TPM News

Republican National Committee Chairman Michael Steele may be misremembering exactly how and when the Afghanistan war began.

At a Republican Party fundraiser in Connecticut on Thursday, Steele declared that the war in Afghanistan "was a war of Obama's choosing" that America had not "actively prosecuted or wanted to engage in," in a response to an attendee's question about the resignation of Gen. Stanley McChrystal -- which Steele called "very comical."

[TPM SLIDESHOW: Best Boss Ever? Michael Steele & The RNC Interns]

"The McChrystal incident, to me, was very comical. And I think it's a reflection of the frustration that a lot of our military leaders have with this Administration and their prosecution of the war in Afghanistan," said Steele. "Keep in mind again, federal candidates, this was a war of Obama's choosing. This is not something the United States had actively prosecuted or wanted to engage in."

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The House Ethics Committee, in its probe of sexual harassment allegations made against former Rep. Eric Massa (D-NY), has interviewed House Speaker Nancy Pelosi, Politico reports, likely about how much House leaders knew about the allegations and how they responded.

Politico also reports that the committee will release its report on the investigation soon.

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Dems Shaping Battle Plan Against Republicans For November The Washington Post reports: "Architects of President Obama's 2008 victory are braced for potentially sizable Democratic losses in November's midterm elections. But they say voters' unease about a GOP takeover will help their party maintain congressional majorities. 'I think the prospect of a Republican takeover -- while not likely, but plausible -- will be very much part of the dynamic in October, and I think that will help us with turnout and some of this enthusiasm gap,' said David Plouffe, who was Obama's campaign manager two years ago and is helping to oversee Democratic efforts this fall. Still, he put all Democrats on notice, saying: 'We'd better act as a party as if the House and the Senate and every major governor's race is at stake and in danger, because they could be.'"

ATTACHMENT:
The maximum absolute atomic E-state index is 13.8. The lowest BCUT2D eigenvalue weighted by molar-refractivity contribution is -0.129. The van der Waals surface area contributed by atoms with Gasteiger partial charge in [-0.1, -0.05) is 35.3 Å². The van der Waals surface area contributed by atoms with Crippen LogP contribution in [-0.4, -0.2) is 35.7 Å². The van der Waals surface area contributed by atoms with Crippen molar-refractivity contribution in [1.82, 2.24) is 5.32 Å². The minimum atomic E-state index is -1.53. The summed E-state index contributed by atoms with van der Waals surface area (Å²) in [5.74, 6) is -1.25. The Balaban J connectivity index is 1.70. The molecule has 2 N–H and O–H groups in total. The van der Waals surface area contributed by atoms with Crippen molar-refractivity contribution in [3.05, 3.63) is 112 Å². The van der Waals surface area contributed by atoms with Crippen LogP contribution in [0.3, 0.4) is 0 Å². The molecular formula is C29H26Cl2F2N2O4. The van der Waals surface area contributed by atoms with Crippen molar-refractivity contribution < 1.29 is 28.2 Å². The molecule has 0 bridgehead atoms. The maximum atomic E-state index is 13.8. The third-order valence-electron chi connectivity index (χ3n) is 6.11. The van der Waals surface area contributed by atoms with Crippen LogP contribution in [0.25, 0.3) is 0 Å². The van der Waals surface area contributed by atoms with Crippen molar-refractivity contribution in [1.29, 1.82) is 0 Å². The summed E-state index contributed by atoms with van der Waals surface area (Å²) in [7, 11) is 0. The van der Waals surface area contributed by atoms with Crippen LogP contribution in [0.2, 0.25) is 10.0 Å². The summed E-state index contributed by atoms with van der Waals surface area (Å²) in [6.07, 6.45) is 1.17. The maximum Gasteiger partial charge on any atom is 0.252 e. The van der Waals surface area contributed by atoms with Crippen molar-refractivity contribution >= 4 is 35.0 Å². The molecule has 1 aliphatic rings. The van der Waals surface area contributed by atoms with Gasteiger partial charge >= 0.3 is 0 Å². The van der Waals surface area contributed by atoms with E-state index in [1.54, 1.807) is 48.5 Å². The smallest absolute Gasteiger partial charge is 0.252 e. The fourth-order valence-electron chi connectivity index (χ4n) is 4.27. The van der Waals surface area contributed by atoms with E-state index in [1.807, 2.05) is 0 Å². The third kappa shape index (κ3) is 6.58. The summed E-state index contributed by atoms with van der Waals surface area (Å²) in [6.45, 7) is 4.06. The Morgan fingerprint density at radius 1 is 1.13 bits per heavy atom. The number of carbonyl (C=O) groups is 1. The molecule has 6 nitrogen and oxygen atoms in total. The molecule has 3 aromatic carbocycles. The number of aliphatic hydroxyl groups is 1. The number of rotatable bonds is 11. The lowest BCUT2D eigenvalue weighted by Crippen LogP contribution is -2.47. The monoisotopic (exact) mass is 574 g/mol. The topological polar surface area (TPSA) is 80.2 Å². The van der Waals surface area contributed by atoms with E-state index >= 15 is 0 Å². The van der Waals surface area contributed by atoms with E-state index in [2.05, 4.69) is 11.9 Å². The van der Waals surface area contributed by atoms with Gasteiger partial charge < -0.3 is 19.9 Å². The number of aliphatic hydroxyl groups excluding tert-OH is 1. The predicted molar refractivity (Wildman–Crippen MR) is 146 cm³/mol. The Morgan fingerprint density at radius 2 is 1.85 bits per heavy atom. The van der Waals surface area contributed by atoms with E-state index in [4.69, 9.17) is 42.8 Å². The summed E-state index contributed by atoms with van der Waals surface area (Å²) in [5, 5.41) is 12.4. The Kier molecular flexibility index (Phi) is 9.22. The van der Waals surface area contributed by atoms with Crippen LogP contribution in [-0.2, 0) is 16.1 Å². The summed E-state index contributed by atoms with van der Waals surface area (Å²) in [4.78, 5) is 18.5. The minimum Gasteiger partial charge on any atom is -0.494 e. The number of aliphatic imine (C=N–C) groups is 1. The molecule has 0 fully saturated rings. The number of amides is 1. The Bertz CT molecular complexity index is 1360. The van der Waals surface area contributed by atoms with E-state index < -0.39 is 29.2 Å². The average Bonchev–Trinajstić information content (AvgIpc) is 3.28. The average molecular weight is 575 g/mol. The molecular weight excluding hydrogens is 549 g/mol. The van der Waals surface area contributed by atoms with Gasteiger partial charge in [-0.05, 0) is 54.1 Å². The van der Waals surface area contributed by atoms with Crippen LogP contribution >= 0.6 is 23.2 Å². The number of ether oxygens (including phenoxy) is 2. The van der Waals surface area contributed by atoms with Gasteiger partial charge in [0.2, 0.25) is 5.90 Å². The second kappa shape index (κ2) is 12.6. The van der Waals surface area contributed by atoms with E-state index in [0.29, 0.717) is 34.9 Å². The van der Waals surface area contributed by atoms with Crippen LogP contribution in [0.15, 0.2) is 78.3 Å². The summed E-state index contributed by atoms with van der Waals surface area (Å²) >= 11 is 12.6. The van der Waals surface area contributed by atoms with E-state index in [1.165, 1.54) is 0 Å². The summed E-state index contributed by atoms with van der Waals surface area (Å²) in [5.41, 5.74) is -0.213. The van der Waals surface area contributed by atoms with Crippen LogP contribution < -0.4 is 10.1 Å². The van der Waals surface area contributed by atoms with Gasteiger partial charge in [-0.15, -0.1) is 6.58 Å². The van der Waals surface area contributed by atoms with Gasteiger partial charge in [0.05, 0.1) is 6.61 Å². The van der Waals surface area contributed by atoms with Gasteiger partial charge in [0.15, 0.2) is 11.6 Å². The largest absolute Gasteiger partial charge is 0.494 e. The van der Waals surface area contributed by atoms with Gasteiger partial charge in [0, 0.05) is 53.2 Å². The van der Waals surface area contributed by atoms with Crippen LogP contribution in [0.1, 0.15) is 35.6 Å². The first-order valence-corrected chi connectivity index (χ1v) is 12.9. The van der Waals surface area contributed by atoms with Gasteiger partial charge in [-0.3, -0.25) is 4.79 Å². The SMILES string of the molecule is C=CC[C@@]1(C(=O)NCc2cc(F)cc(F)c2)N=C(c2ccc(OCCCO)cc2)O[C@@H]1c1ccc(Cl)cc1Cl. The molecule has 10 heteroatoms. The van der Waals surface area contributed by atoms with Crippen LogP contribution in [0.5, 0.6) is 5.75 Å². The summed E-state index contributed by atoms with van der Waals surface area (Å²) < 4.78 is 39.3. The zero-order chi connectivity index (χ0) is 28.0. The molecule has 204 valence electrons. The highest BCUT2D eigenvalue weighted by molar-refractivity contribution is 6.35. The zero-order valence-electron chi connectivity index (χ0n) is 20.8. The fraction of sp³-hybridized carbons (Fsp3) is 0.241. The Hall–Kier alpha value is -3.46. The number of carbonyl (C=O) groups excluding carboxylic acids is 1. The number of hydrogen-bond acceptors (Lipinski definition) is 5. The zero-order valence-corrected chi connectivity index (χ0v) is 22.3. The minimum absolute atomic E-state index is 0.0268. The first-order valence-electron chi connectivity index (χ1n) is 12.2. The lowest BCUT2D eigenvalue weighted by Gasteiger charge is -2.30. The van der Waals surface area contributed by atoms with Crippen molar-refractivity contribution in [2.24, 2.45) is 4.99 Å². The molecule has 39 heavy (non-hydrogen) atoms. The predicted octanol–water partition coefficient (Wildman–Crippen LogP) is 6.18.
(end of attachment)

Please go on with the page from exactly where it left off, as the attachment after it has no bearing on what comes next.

Obama's Day Ahead President Obama will depart the White House at 9:20 a.m. ET, and will make a 9:35 a.m. ET statement to the press on the economy at Andrews Air Force Base. Obama and Vice President Biden will depart from Andrews Air Force Base at 9:50 a.m. ET, arriving at 10:55 a.m. ET in Charleston, West Virginia. Obama and Biden will deliver remarks at an 11:30 a.m. ET memorial service for the late Sen. Robert Byrd (D-WV) at the West Virginia State Capitol. They will depart from Charleston at 1:55 p.m. ET, arriving at 3 p.m. ET at Andrews Air Force Base. Obama will then depart from Andrews Air Force Base at 3:05 p.m. ET, en route to Camp David.

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Last night, Sen. Maria Cantwell (D-WA)gave the final Wall Street reform bill the thumbs up. In May, Cantwell was one of two Democrats to oppose the Senate-passed bill from the left, and had been mostly silent about the legislation for weeks. But by announcing her intent to vote for the financial reform conference report, Cantwell all but assures the legislation will pass.

"I will vote in support of the conference report because it makes great strides toward our ultimate goal: bringing all standard derivatives onto exchanges and clearinghouses, with aggregate position limits and strong anti-manipulation tools," Cantwell said in an official statement. "...This legislation is not perfect, and I will continue to push for even bolder action - including a return to the Glass-Steagall separation of commercial and investment banking - to reign in Wall Street, put an end to the concept of 'too-big-to-fail.' But this bill makes significant strides toward preventing the kind of financial meltdown that we saw in the fall of 2008."

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When defending her highly criticized immigration law, Gov. Jan Brewer (R) often lists the myriad problems she says undocumented immigrants bring to her state. In an interview on Fox News last week, for example, she claimed: "We cannot afford all this illegal immigration and everything that comes with it, everything from the crime and to the drugs and the kidnappings and the extortion and the beheadings ..."

There's no better way, it seems, to make the case for strict anti-immigration laws than to claim that undocumented immigrants are pouring into the country to decapitate innocent Americans.